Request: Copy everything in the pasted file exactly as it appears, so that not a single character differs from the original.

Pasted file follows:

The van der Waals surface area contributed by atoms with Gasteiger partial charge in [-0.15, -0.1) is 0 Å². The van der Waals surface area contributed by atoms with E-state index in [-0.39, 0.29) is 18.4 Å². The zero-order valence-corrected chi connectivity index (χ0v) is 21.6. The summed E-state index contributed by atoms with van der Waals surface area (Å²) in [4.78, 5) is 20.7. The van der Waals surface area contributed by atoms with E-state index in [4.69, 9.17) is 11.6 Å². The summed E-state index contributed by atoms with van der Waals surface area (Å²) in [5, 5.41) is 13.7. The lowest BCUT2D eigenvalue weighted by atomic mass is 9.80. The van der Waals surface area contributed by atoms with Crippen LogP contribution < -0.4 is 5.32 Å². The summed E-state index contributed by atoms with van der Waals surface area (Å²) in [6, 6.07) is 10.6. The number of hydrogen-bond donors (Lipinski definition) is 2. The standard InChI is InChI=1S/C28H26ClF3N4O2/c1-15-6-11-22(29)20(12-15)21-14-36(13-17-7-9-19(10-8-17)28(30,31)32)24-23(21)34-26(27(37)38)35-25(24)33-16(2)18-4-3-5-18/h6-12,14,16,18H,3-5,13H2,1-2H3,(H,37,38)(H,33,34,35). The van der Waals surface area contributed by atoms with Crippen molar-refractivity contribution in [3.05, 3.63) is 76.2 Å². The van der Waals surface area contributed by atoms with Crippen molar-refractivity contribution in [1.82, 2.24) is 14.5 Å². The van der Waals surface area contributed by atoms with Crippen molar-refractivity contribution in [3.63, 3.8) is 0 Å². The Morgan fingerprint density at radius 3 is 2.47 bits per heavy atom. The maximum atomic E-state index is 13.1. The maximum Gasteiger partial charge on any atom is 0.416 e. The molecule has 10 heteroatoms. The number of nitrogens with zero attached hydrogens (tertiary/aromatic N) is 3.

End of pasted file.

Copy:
The van der Waals surface area contributed by atoms with Gasteiger partial charge in [-0.15, -0.1) is 0 Å². The van der Waals surface area contributed by atoms with E-state index in [-0.39, 0.29) is 18.4 Å². The zero-order valence-corrected chi connectivity index (χ0v) is 21.6. The summed E-state index contributed by atoms with van der Waals surface area (Å²) in [4.78, 5) is 20.7. The van der Waals surface area contributed by atoms with E-state index in [4.69, 9.17) is 11.6 Å². The summed E-state index contributed by atoms with van der Waals surface area (Å²) in [5, 5.41) is 13.7. The lowest BCUT2D eigenvalue weighted by atomic mass is 9.80. The van der Waals surface area contributed by atoms with Crippen LogP contribution < -0.4 is 5.32 Å². The summed E-state index contributed by atoms with van der Waals surface area (Å²) in [6, 6.07) is 10.6. The number of hydrogen-bond donors (Lipinski definition) is 2. The standard InChI is InChI=1S/C28H26ClF3N4O2/c1-15-6-11-22(29)20(12-15)21-14-36(13-17-7-9-19(10-8-17)28(30,31)32)24-23(21)34-26(27(37)38)35-25(24)33-16(2)18-4-3-5-18/h6-12,14,16,18H,3-5,13H2,1-2H3,(H,37,38)(H,33,34,35). The van der Waals surface area contributed by atoms with Crippen molar-refractivity contribution in [3.05, 3.63) is 76.2 Å². The van der Waals surface area contributed by atoms with Crippen molar-refractivity contribution in [1.82, 2.24) is 14.5 Å². The van der Waals surface area contributed by atoms with Crippen molar-refractivity contribution in [3.63, 3.8) is 0 Å². The Morgan fingerprint density at radius 3 is 2.47 bits per heavy atom. The maximum atomic E-state index is 13.1. The maximum Gasteiger partial charge on any atom is 0.416 e. The molecule has 10 heteroatoms. The number of nitrogens with zero attached hydrogens (tertiary/aromatic N) is 3.